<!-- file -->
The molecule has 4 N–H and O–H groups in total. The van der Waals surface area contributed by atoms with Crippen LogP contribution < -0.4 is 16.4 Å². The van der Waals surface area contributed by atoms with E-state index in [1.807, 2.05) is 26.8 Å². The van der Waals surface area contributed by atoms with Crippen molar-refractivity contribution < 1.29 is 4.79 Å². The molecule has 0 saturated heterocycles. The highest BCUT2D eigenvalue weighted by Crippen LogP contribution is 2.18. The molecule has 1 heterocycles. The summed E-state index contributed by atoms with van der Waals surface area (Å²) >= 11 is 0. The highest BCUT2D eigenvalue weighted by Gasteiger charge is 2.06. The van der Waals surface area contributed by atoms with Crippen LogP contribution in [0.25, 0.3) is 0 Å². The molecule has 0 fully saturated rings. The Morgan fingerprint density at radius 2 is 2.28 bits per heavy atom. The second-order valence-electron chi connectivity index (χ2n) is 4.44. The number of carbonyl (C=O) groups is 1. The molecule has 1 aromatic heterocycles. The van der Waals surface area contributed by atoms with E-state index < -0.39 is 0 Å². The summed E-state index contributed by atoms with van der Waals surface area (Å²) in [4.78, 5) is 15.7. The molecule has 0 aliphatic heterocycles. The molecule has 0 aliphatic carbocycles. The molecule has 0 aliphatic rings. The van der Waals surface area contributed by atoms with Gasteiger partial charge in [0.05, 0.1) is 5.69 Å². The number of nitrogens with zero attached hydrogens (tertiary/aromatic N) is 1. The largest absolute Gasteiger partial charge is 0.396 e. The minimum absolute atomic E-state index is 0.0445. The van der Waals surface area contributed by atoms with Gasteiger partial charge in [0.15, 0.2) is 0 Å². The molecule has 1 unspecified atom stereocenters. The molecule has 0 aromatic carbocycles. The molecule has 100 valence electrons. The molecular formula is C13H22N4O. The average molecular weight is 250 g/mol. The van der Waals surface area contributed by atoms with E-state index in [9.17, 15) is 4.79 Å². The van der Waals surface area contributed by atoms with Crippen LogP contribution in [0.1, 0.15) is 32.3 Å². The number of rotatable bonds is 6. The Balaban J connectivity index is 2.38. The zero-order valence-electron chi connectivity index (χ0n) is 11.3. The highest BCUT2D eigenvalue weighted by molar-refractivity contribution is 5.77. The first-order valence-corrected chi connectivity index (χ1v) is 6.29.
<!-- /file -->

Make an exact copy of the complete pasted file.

The molecule has 4 N–H and O–H groups in total. The van der Waals surface area contributed by atoms with Crippen LogP contribution < -0.4 is 16.4 Å². The van der Waals surface area contributed by atoms with E-state index in [1.807, 2.05) is 26.8 Å². The van der Waals surface area contributed by atoms with Crippen molar-refractivity contribution < 1.29 is 4.79 Å². The molecule has 0 saturated heterocycles. The highest BCUT2D eigenvalue weighted by Crippen LogP contribution is 2.18. The molecule has 1 heterocycles. The summed E-state index contributed by atoms with van der Waals surface area (Å²) >= 11 is 0. The highest BCUT2D eigenvalue weighted by Gasteiger charge is 2.06. The van der Waals surface area contributed by atoms with Crippen LogP contribution in [0.25, 0.3) is 0 Å². The molecule has 0 fully saturated rings. The Morgan fingerprint density at radius 2 is 2.28 bits per heavy atom. The second-order valence-electron chi connectivity index (χ2n) is 4.44. The number of carbonyl (C=O) groups is 1. The molecule has 1 aromatic heterocycles. The van der Waals surface area contributed by atoms with E-state index < -0.39 is 0 Å². The summed E-state index contributed by atoms with van der Waals surface area (Å²) in [4.78, 5) is 15.7. The molecule has 0 aliphatic heterocycles. The molecule has 0 aliphatic carbocycles. The molecule has 0 aliphatic rings. The van der Waals surface area contributed by atoms with Gasteiger partial charge in [0.05, 0.1) is 5.69 Å². The number of nitrogens with zero attached hydrogens (tertiary/aromatic N) is 1. The largest absolute Gasteiger partial charge is 0.396 e. The minimum absolute atomic E-state index is 0.0445. The van der Waals surface area contributed by atoms with Gasteiger partial charge in [0.15, 0.2) is 0 Å². The molecule has 1 unspecified atom stereocenters. The molecule has 0 aromatic carbocycles. The molecule has 100 valence electrons. The molecular formula is C13H22N4O. The average molecular weight is 250 g/mol. The van der Waals surface area contributed by atoms with E-state index in [9.17, 15) is 4.79 Å². The van der Waals surface area contributed by atoms with Crippen LogP contribution in [0.1, 0.15) is 32.3 Å². The number of rotatable bonds is 6. The Balaban J connectivity index is 2.38. The zero-order valence-electron chi connectivity index (χ0n) is 11.3. The highest BCUT2D eigenvalue weighted by molar-refractivity contribution is 5.77. The first-order valence-corrected chi connectivity index (χ1v) is 6.29.